The Houston Emergency Center (HEC) implemented a new alert system to streamline the receipt of notifications for emergency dispatch from alarm monitoring companies.

The new computer-aided dispatch system, called the Automated Secure Alarm Protocol (ASAP), eliminates the need for alarm monitoring companies to call the HEC about alarm notifications, according to HEC Director David Cutler.

When a security alarm in a home goes off, the alarm company is notified. At the company, a computer-aided dispatch event is created in the computer system, which directly transmits the alarm notification to police dispatchers. Previously when an alarm monitoring company’s call center received an alert of an alarm, a call taker at the center would call the HEC about the alarm, Cutler said.

“In the past, [alarm company call takers] would pick up the phone and call the police department and wait however many rings it would take to get a hold of a person and say, ‘Hey, I’ve been sitting on the phone for five minutes, but here’s the information,’” Cutler said.

Because the alarm companies that contact the HEC aren’t located in the Houston area, the calls don’t come through on the 911 line, but come through nonemergency lines, which would often delay the time it took for the call to be answered, he said.

ASAP was developed through a partnership between the Central Station Alarm Association (CSAA) and the Association of Public‐Safety Communications Officials (APCO) International. As a result of the ASAP project, Houston is expected to save between $1 million to $2 million annually, according to the HEC.

The HEC is the fourth largest 911 public safety answering point in the nation and the first agency in Texas to implement the ASAP system.

Cutting the phone calls made from the companies to the HEC out of the process reduces miscommunication, Cutler said. In certain incidences, an incorrect address would be given to the HEC over the phone or numbers of an address would get transposed. Since the verbal communication between the alarm companies and the HEC is cut out of the process, first responders will be able to respond to a situation minutes faster than with the previous process.

“Because we are leveraging these call centers to actually be our call takers as opposed to them just passing the word to us and we do what they just did and send it to the dispatchers, they do it for us,” Cutler said.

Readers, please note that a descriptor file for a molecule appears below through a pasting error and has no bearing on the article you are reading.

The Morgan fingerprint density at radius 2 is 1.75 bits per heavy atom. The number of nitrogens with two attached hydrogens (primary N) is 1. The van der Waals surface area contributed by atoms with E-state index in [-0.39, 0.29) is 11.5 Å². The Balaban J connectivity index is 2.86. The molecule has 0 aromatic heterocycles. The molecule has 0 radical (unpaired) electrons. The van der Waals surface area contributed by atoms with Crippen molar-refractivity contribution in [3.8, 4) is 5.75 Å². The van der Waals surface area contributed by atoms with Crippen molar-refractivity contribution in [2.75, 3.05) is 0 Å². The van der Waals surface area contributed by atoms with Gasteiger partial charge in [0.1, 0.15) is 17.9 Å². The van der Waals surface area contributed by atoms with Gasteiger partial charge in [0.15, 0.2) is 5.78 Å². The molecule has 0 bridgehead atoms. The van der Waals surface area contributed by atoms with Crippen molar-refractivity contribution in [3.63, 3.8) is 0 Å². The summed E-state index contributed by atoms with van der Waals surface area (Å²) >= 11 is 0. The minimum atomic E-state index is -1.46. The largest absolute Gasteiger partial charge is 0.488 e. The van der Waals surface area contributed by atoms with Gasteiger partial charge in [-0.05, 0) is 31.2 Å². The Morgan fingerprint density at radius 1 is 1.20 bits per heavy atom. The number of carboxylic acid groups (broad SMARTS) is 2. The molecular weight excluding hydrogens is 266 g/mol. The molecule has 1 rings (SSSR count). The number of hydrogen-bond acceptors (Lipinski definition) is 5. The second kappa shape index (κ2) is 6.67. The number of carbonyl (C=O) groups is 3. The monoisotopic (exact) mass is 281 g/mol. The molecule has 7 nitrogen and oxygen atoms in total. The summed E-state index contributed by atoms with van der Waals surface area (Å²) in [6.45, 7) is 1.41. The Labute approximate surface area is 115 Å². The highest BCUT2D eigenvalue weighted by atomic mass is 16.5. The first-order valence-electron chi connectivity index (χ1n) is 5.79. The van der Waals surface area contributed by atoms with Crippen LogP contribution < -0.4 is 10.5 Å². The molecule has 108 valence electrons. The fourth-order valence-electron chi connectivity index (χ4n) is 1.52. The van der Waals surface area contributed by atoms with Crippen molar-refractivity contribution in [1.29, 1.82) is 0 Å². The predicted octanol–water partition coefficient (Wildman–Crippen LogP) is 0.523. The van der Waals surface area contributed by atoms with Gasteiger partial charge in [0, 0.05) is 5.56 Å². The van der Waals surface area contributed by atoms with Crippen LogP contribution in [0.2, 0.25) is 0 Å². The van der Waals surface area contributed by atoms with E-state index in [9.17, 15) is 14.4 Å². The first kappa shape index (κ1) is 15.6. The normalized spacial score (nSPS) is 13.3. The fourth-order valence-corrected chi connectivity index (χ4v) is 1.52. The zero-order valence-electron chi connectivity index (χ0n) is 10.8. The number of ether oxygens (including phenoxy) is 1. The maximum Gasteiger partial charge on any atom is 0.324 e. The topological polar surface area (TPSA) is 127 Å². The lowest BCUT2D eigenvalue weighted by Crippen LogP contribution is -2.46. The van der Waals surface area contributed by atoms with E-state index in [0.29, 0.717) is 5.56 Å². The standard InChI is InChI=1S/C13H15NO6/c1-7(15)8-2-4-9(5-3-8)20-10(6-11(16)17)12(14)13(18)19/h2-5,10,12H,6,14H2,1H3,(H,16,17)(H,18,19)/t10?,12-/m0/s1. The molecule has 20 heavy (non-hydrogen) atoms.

Earlier this year, the HEC piloted the ASAP system with two alarm monitoring companies that are responsible for 35,000 alarm systems in Houston. Cutler said the two pilot alarm systems make up 10 percent of the HEC’s alarm call events in its computer-aided dispatch system.

But from May 2010 to May 2011, the HEC saw a 13 to 15 percent reduction in call volume to its nonemergency phone lines. Cutler said the reduction rate isn’t entirely attributable to the ASAP system, but nearly 8 to 10 percent of the reduction rate is attributable to the new system — a significant decrease for the HEC’s nearly 2,000 police alarm notifications per week.

According to the HEC’s press release, “Houston’s implementation of ASAP was conducted in concert with the CSAA being approved as an Nlets strategic partner organization. Nlets, the International Justice and Public Safety Network, links the majority of the nation’s 6,500 [public safety answering points] to international, federal and state criminal justice and public safety‐related databases.”

Bill Hobgood, the project coordinator for APCO and project manager for Richmond, Va.’s Department of Information Technology Public Safety Team, said because the CSAA is an approved Nlet strategic partner organization, more alarm companies and 911 call centers will implement ASAP systems in the future.

“When I was working with the people at Houston, they mentioned if Houston does it, others will be sure to follow,” Hobgood said.

Sarah Rich, Staff Writer Sarah Rich  |  Staff Writer

In 2008, Sarah Rich graduated from California State University, Chico, where she majored in news-editorial journalism and minored in sociology. Since 2010, Sarah has written for Government Technology magazine and covers a spectrum of public-sector IT topics, including cloud computing, transparency, broadband, and other innovative projects and trends. She currently lives in Sacramento, Calif.